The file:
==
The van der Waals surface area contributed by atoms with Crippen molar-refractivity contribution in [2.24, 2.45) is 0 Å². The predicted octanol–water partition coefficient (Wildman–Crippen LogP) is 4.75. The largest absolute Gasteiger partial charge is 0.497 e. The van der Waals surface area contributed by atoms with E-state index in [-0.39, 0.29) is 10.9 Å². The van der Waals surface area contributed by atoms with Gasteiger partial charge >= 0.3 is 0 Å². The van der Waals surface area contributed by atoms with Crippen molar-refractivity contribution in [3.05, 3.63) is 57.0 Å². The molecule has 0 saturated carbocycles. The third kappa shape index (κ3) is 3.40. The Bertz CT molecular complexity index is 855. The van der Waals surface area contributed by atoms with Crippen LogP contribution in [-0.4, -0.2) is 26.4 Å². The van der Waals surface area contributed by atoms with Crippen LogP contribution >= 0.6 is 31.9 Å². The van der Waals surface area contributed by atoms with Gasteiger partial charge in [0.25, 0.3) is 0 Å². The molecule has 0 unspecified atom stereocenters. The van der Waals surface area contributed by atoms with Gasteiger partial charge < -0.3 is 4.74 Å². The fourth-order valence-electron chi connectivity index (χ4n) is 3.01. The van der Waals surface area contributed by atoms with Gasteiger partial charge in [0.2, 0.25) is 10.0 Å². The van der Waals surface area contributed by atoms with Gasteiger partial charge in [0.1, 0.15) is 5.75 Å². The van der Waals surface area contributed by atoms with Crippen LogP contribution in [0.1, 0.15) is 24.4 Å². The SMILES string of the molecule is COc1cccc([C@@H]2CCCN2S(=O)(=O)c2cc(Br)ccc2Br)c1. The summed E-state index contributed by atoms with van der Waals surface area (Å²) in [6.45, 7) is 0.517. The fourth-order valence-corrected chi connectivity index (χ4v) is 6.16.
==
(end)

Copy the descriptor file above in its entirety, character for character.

The van der Waals surface area contributed by atoms with Crippen molar-refractivity contribution in [2.24, 2.45) is 0 Å². The predicted octanol–water partition coefficient (Wildman–Crippen LogP) is 4.75. The largest absolute Gasteiger partial charge is 0.497 e. The van der Waals surface area contributed by atoms with E-state index in [-0.39, 0.29) is 10.9 Å². The van der Waals surface area contributed by atoms with Gasteiger partial charge >= 0.3 is 0 Å². The van der Waals surface area contributed by atoms with Crippen molar-refractivity contribution in [3.05, 3.63) is 57.0 Å². The molecule has 0 saturated carbocycles. The third kappa shape index (κ3) is 3.40. The Bertz CT molecular complexity index is 855. The van der Waals surface area contributed by atoms with Crippen LogP contribution in [-0.4, -0.2) is 26.4 Å². The van der Waals surface area contributed by atoms with Crippen LogP contribution >= 0.6 is 31.9 Å². The van der Waals surface area contributed by atoms with Gasteiger partial charge in [0.25, 0.3) is 0 Å². The molecule has 0 unspecified atom stereocenters. The van der Waals surface area contributed by atoms with Gasteiger partial charge < -0.3 is 4.74 Å². The fourth-order valence-electron chi connectivity index (χ4n) is 3.01. The van der Waals surface area contributed by atoms with Gasteiger partial charge in [0.2, 0.25) is 10.0 Å². The van der Waals surface area contributed by atoms with Gasteiger partial charge in [0.1, 0.15) is 5.75 Å². The van der Waals surface area contributed by atoms with Crippen LogP contribution in [0.1, 0.15) is 24.4 Å². The SMILES string of the molecule is COc1cccc([C@@H]2CCCN2S(=O)(=O)c2cc(Br)ccc2Br)c1. The summed E-state index contributed by atoms with van der Waals surface area (Å²) in [6.45, 7) is 0.517. The fourth-order valence-corrected chi connectivity index (χ4v) is 6.16.